Finally, in the again poor Irish town of Knock, Mary appeared in an unusual way in 1879—along with St. Joseph, St. John the Evangelist and a lamb atop an altar, surrounded by angels, before the back wall of the local parish church. In the pouring rain, a group of roughly 20 people, ranging from young to old, witnessed the apparition. In this case, however, Mary said nothing. At Knock, one of the visionaries tried to grab onto the vision only to have his hands pass through it. “I saw everything distinctly,” Patrick Hill, age 11, said. “The figures were full and round as if they had a body and were alive.”

Chapel of the Apparitions, Knock
Chapel of the Apparitions, Knock

Striking similarities

It’s easy to see some striking similarities, betokening a certain “quality” about the apparitions. First and most obviously, Mary appears to people who are poor.

Second, she often appears to young people. And why wouldn’t she? An angel appeared to Mary when she was a girl in the small village of Nazareth and told her something extraordinary. It makes sense that so many of these apparitions happen to young people in similarly poor settings. The testimony of these individuals, who all seem honest and forthright and stuck with their stories even in the face of adult remonstrances, is enough proof for me.

Third, in each case the message is simple and similar: Pray, do penance, make pilgrimages. In Knock the message is even simpler: Just look! See, I am here.

Fourth, each apparition includes an aspect that still confuses people today, as if the message cannot be fully understood. To me, this lends them further veracity. If the visionaries were going to lie, why make up things that are hard for people to grasp or that might make it less likely that they would accept their stories? In Lourdes, people often ask: Why did Mary appear only to Bernadette when others around her saw nothing? How was Bernadette able to wade through the icy Gave river and say it felt like bathwater? In Fátima, why would Mary show young children such terrible visions of hell? In Knock, why did Mary say nothing to anyone?

Sanctuary of Our Lady of Fátima
Sanctuary of Our Lady of Fátima

Now, I would say that the fifth quality is that each apparition has given rise to pilgrimages of faith, but that would be a tautology: proving something by virtue of people believing it’s true. So, I’ll just say, fifth: I have felt an almost physical sense of the holy when I have been to these shrines. When I approached the Grotto of Lourdes, the great oak tree at Fátima and the Chapel of the Apparitions at Knock, I felt a deep sense of peace. I thought: Something happened here.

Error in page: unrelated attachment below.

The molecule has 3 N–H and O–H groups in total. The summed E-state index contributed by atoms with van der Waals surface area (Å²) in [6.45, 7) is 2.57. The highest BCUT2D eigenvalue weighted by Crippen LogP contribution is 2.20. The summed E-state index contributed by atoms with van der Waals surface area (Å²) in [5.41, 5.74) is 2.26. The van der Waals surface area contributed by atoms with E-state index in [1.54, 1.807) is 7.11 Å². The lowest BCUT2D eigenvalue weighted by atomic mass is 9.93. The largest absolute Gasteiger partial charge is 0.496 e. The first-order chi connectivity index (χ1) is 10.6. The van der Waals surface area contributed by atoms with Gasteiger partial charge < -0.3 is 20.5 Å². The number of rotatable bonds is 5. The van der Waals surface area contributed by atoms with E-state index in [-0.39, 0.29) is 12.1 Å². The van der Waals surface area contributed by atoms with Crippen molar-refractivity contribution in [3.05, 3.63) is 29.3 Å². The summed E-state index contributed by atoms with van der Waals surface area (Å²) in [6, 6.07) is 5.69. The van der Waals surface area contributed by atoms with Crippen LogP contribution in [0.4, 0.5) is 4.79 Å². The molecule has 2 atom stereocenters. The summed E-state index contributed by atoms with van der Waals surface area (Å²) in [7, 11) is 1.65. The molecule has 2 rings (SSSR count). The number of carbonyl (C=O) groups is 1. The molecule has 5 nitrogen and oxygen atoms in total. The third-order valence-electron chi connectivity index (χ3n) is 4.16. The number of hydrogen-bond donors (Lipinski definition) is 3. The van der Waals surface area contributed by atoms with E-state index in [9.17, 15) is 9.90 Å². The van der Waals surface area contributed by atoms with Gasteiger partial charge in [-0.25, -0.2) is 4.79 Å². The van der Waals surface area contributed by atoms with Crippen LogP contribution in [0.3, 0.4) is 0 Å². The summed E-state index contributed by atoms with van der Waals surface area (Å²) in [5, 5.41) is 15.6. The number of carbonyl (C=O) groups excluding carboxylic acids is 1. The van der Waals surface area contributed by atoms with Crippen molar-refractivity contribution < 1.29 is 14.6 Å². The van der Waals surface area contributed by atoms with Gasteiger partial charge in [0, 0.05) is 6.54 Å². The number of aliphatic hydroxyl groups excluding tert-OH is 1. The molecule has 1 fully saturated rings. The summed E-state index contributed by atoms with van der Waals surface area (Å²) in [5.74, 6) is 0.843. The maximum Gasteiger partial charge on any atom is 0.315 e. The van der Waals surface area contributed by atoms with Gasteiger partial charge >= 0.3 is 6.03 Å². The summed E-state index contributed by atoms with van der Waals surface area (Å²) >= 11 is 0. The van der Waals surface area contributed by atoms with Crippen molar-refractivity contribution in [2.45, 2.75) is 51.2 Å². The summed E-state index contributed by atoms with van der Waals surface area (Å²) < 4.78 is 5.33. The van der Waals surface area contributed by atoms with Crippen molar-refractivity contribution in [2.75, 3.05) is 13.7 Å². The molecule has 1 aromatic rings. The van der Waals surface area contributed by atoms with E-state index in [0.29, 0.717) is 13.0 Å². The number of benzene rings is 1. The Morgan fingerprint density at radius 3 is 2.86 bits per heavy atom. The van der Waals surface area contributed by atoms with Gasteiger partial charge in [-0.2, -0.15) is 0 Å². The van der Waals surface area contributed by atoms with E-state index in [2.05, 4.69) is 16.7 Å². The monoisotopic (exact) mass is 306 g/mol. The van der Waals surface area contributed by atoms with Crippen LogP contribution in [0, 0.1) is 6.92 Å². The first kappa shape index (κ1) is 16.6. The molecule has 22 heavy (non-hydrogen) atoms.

Not every Marian apparition is “authentic.” Those with long memories may remember Our Lady of Bayside, who allegedly appeared to Veronica Luekens in Queens, N.Y., beginning in 1970, to pass along messages that reportedly included telling women not to wear lipstick or pantsuits.

As a Jesuit novice, I met a former Catholic sister working as a pastoral care worker at a local hospital whose mother was obsessed with Our Lady of Bayside. Concerned, my friend spoke to her local pastor, who encouraged her to write to the Vatican. Amazingly, my friend received the briefest of letters from Pope Paul VI, who said, in essence, Mary would never come to earth to say so many negative and silly things.

Of course, as the new Vatican document will probably say, it is up to not only the sensus fidelium (the sense of the faithful) but the church to determine which apparitions are authentic. Much as in the canonization process, this involves interviews and investigations of the visionaries, examinations of any miracles and a consideration of the effects on the areas where Mary is supposed to have appeared—increased piety and devotion, for example. These processes are essential to guard against fraud and deception. (Our Lady of Bayside, for example, was eventually rejected by the local church authorities.)

Marian apparitions are not everyone’s cup of tea. The first time I returned from Lourdes, I told an older Jesuit that I had been privy to a minor miracle. One of the most rational, hard-headed and skeptical members in our pilgrimage—who resisted coming with his much more devout partner—heard a voice clearly saying, “I forgive you.” When I recounted my story, the Jesuit rolled his eyes and said, “Yeah, it doesn’t do it for me.” For me, it does.